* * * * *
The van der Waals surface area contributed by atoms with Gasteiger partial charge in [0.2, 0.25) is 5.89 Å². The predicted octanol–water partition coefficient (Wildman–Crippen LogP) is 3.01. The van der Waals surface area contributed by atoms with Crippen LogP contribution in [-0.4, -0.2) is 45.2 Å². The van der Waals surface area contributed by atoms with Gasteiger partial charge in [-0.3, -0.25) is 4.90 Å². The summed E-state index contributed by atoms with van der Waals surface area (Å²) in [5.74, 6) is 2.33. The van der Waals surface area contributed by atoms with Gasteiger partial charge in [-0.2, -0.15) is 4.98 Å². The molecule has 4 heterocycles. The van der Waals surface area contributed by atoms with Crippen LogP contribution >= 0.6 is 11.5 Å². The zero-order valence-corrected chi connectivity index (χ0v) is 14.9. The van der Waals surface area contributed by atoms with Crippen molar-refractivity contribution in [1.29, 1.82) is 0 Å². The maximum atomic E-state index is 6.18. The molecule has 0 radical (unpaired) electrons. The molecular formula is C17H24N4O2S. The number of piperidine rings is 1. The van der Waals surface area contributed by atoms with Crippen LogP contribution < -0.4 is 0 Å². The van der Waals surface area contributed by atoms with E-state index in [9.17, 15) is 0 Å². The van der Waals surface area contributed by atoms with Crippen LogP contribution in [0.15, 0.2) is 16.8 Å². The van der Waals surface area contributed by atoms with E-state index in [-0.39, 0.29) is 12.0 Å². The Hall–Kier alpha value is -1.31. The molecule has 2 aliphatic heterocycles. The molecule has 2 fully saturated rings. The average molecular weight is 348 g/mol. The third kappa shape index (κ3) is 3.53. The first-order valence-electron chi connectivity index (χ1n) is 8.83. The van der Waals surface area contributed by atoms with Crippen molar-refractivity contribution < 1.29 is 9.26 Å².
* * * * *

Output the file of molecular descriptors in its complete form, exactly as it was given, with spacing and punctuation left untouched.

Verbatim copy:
The van der Waals surface area contributed by atoms with Gasteiger partial charge in [0.2, 0.25) is 5.89 Å². The predicted octanol–water partition coefficient (Wildman–Crippen LogP) is 3.01. The van der Waals surface area contributed by atoms with Crippen LogP contribution in [-0.4, -0.2) is 45.2 Å². The van der Waals surface area contributed by atoms with Gasteiger partial charge in [-0.3, -0.25) is 4.90 Å². The summed E-state index contributed by atoms with van der Waals surface area (Å²) in [5.74, 6) is 2.33. The van der Waals surface area contributed by atoms with Gasteiger partial charge in [-0.2, -0.15) is 4.98 Å². The molecule has 4 heterocycles. The van der Waals surface area contributed by atoms with Crippen LogP contribution >= 0.6 is 11.5 Å². The zero-order valence-corrected chi connectivity index (χ0v) is 14.9. The van der Waals surface area contributed by atoms with Crippen molar-refractivity contribution in [1.29, 1.82) is 0 Å². The maximum atomic E-state index is 6.18. The molecule has 0 radical (unpaired) electrons. The molecular formula is C17H24N4O2S. The number of piperidine rings is 1. The van der Waals surface area contributed by atoms with Crippen LogP contribution < -0.4 is 0 Å². The van der Waals surface area contributed by atoms with E-state index in [9.17, 15) is 0 Å². The van der Waals surface area contributed by atoms with Crippen LogP contribution in [0.15, 0.2) is 16.8 Å². The van der Waals surface area contributed by atoms with E-state index in [-0.39, 0.29) is 12.0 Å². The Hall–Kier alpha value is -1.31. The molecule has 2 aliphatic heterocycles. The molecule has 2 fully saturated rings. The average molecular weight is 348 g/mol. The third kappa shape index (κ3) is 3.53. The first-order valence-electron chi connectivity index (χ1n) is 8.83. The van der Waals surface area contributed by atoms with Crippen molar-refractivity contribution < 1.29 is 9.26 Å².